When selling Linux software, does it have to be free?
I'm a Mac & Windows software developer, and am interested in porting some of my programs to Linux. But, it seems like almost all programs I come across are open source/free. I know there are some closed-source apps out there, but even though they're closed, most look to be free as well.
The trend seems to be (from what I observed anyways) most Linux software is free, but people pay for the support - like Redhat (again, I think this is how it works). I'm looking to go the normal sales route, where I sell the actual application itself and of course some support comes with it, but that's not the main cost of the app - the program is.
Is this "allowed" in the Linux world? Or is this taboo. Are Linux users not used to/willing to pay for software? It'd be a niche product, so it would fill a need, but again, maybe users aren't going to pay for it - and I have to look at it from a business perspective. Any insight would be great. Thanks!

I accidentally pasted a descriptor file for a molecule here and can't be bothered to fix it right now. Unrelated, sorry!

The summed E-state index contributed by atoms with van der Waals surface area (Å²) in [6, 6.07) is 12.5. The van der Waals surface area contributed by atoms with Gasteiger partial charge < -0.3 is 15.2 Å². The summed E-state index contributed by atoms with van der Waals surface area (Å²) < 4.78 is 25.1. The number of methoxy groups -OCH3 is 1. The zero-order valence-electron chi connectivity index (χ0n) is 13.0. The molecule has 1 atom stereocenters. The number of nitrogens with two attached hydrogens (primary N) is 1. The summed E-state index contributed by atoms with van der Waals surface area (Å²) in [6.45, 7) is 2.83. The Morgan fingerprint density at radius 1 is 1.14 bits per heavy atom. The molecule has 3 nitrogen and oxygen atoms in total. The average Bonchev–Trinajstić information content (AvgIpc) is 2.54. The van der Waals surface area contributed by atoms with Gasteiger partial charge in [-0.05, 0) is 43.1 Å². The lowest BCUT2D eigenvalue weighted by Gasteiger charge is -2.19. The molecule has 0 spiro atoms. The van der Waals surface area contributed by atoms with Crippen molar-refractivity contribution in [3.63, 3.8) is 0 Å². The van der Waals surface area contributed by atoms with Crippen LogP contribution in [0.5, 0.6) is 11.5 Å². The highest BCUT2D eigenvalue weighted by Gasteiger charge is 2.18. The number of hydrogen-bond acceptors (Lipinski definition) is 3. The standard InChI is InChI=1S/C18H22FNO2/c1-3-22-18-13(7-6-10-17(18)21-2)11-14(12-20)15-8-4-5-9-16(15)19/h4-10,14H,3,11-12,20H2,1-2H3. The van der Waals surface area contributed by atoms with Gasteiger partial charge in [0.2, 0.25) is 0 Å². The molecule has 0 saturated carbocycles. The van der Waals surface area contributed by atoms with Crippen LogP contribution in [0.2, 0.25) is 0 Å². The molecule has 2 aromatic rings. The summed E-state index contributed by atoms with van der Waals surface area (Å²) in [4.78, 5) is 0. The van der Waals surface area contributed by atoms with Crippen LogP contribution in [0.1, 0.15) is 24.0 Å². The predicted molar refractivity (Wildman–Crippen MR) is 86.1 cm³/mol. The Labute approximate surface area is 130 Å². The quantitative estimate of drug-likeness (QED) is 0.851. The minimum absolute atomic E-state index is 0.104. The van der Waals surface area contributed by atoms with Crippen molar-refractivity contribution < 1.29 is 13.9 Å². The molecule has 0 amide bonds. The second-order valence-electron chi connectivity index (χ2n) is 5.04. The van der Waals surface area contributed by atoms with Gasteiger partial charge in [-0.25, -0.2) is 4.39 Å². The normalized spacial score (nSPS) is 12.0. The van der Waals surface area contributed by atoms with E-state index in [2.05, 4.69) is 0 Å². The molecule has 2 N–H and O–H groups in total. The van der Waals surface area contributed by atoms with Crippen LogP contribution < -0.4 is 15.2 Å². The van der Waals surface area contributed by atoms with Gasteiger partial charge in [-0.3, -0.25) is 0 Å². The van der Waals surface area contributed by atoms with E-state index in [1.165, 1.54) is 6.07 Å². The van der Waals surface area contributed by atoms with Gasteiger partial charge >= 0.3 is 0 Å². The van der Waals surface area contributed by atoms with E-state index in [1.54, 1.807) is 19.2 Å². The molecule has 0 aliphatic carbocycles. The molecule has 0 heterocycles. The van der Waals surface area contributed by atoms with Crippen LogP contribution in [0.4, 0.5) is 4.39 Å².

There are some enterprise applications that are closed-source and have you to purchase the application as well as some games like those from id Software, Epic Games, and LGP Publishing though a vast majority of the Linux software is free software.
Unless your software is stellar, no one is going to buy it. But then if it's good enough, someone will eventually make a free version of it.
Your only hope is with quality games. Tough luck, no?
Xipeos, I've heard that Nero LINUX is selling not too bad.
#edit: Oh, and there's KDE. Gnome users, forgive me